While the White House said it is looking forward to work with Egypt’s president, it did share a set of concerns and called for reforms. The United Kingdom also said it is looking forward to work with Al-Sisi’s government but added that it looks to the president-elect to “take steps to implement the rights contained in Egypt’s constitution.”

United Nations Secretary General Ban Ki-Moon urged Egyptian authorities “to strengthen democratic institutions and practices.”

Arab countries and bodies the other hand expressed their congratulations while revelling in Al-Sisi’s victory and expressing trust in his ability to lead the country. Officials from Saudi Arabia, Kuwait, the United Arab Emirates, Bahrain, Yemen, the Palestinian Authority, Jordan, Morocco, and the Arab League and Gulf Cooperation Council issued such congratulatory messages.

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  • Egyptian and Proud

    GOD BLESS EGYPT and our elected president Abdel Fattah Al Sisi

    • Bittertruth

      “Sisi was officially proclaimed the new Egyptian president and this was supported by the West. The low turnout, the fact that younger voters and several significant political actors like the ‘April 6’ movement and Muslim Brotherhood boycotted the elections, while the others had to go to the polling stations in an atmosphere of intimidation, are simply ignored………..” RT Erina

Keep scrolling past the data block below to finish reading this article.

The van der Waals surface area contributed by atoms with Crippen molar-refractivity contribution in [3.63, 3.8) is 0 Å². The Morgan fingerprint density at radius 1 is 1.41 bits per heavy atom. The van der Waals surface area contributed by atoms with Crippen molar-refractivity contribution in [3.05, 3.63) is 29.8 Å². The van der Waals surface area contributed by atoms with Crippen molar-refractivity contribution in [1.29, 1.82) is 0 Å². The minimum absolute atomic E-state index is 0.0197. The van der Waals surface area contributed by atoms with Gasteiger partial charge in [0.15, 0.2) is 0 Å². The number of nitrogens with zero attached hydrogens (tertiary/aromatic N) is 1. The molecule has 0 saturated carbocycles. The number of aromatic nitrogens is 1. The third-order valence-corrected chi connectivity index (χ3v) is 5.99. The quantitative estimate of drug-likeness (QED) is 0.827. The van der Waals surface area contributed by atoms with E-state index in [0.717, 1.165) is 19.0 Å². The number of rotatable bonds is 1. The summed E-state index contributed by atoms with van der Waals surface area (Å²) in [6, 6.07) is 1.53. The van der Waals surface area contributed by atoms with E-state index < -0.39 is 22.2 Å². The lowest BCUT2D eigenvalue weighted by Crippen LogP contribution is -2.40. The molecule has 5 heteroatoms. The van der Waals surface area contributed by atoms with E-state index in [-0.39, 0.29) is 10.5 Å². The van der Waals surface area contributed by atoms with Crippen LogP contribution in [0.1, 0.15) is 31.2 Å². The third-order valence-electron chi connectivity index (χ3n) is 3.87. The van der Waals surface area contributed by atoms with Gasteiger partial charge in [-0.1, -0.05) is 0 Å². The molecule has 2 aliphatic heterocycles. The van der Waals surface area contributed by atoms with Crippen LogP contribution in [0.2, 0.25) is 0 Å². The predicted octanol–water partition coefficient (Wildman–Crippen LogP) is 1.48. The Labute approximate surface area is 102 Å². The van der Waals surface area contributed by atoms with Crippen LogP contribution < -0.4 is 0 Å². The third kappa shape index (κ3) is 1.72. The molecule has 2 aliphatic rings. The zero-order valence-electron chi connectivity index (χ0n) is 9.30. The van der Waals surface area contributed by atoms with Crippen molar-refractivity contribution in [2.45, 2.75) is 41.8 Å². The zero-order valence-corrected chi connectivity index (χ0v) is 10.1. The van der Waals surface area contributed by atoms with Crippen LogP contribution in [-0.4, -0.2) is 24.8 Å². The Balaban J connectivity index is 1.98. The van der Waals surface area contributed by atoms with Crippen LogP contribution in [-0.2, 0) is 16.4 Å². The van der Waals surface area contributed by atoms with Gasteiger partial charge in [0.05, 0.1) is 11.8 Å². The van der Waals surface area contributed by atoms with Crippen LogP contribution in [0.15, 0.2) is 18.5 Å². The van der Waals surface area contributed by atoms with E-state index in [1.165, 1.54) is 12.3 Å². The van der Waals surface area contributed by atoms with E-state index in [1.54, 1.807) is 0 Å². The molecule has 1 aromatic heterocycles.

• Egyptian and Proud

        It’s obvious that you are unaware of events on the ground, there was no intimidation the only threat was the random unsuccessful attacks of the muslim brotherhood terrorists on Egyptians, as they tried but failed to ruin the voting process, which indicated the will of the people in the end. The turnout was great, included all factions and age groups, but then of course if you’re a Muslim brotherhood follower then you’re free to believe what you want,